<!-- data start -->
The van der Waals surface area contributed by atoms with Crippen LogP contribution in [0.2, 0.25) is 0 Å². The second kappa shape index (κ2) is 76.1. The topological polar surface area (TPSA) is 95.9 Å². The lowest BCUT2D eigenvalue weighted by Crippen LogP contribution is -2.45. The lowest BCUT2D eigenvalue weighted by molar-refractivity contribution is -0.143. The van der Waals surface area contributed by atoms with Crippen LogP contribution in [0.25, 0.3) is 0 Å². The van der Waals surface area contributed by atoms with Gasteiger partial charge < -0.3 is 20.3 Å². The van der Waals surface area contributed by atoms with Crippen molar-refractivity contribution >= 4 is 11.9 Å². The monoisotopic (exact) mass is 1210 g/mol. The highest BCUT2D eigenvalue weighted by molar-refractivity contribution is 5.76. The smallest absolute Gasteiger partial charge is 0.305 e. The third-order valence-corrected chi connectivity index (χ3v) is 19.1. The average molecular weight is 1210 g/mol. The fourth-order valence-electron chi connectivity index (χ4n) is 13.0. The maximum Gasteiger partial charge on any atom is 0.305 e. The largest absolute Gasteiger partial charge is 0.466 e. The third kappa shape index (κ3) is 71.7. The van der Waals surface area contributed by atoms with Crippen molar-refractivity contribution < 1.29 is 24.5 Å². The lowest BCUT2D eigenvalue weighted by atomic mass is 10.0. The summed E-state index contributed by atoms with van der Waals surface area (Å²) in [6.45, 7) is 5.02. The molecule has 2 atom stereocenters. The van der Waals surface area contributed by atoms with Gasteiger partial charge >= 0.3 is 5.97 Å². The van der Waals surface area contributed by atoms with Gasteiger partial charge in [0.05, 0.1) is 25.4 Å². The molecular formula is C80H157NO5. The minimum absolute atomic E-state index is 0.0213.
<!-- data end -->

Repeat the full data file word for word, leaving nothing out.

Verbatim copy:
The van der Waals surface area contributed by atoms with Crippen LogP contribution in [0.2, 0.25) is 0 Å². The second kappa shape index (κ2) is 76.1. The topological polar surface area (TPSA) is 95.9 Å². The lowest BCUT2D eigenvalue weighted by Crippen LogP contribution is -2.45. The lowest BCUT2D eigenvalue weighted by molar-refractivity contribution is -0.143. The van der Waals surface area contributed by atoms with Crippen LogP contribution in [0.25, 0.3) is 0 Å². The van der Waals surface area contributed by atoms with Gasteiger partial charge < -0.3 is 20.3 Å². The van der Waals surface area contributed by atoms with Crippen molar-refractivity contribution >= 4 is 11.9 Å². The monoisotopic (exact) mass is 1210 g/mol. The highest BCUT2D eigenvalue weighted by molar-refractivity contribution is 5.76. The smallest absolute Gasteiger partial charge is 0.305 e. The third-order valence-corrected chi connectivity index (χ3v) is 19.1. The average molecular weight is 1210 g/mol. The fourth-order valence-electron chi connectivity index (χ4n) is 13.0. The maximum Gasteiger partial charge on any atom is 0.305 e. The largest absolute Gasteiger partial charge is 0.466 e. The third kappa shape index (κ3) is 71.7. The van der Waals surface area contributed by atoms with Crippen molar-refractivity contribution < 1.29 is 24.5 Å². The lowest BCUT2D eigenvalue weighted by atomic mass is 10.0. The summed E-state index contributed by atoms with van der Waals surface area (Å²) in [6.45, 7) is 5.02. The molecule has 2 atom stereocenters. The van der Waals surface area contributed by atoms with Gasteiger partial charge >= 0.3 is 5.97 Å². The van der Waals surface area contributed by atoms with Gasteiger partial charge in [0.05, 0.1) is 25.4 Å². The molecular formula is C80H157NO5. The minimum absolute atomic E-state index is 0.0213.